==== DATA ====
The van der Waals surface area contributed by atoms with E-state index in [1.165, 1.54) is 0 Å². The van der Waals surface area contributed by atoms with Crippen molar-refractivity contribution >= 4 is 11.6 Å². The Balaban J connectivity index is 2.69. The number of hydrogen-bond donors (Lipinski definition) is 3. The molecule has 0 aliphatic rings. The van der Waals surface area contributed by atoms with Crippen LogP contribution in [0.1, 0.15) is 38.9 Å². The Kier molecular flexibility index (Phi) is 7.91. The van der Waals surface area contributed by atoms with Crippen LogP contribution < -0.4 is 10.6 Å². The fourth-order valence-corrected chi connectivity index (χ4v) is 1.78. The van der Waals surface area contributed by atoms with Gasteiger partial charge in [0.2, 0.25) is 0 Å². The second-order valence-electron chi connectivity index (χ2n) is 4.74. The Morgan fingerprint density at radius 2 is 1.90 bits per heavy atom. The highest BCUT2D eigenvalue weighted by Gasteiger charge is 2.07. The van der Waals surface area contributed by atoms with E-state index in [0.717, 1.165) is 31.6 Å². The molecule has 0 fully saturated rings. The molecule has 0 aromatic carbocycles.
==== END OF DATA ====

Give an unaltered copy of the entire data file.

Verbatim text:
The van der Waals surface area contributed by atoms with E-state index in [1.165, 1.54) is 0 Å². The van der Waals surface area contributed by atoms with Crippen molar-refractivity contribution >= 4 is 11.6 Å². The Balaban J connectivity index is 2.69. The number of hydrogen-bond donors (Lipinski definition) is 3. The molecule has 0 aliphatic rings. The van der Waals surface area contributed by atoms with Crippen LogP contribution in [0.1, 0.15) is 38.9 Å². The Kier molecular flexibility index (Phi) is 7.91. The van der Waals surface area contributed by atoms with Crippen LogP contribution < -0.4 is 10.6 Å². The fourth-order valence-corrected chi connectivity index (χ4v) is 1.78. The van der Waals surface area contributed by atoms with Gasteiger partial charge in [0.2, 0.25) is 0 Å². The second-order valence-electron chi connectivity index (χ2n) is 4.74. The Morgan fingerprint density at radius 2 is 1.90 bits per heavy atom. The highest BCUT2D eigenvalue weighted by Gasteiger charge is 2.07. The van der Waals surface area contributed by atoms with E-state index in [0.717, 1.165) is 31.6 Å². The molecule has 0 fully saturated rings. The molecule has 0 aromatic carbocycles.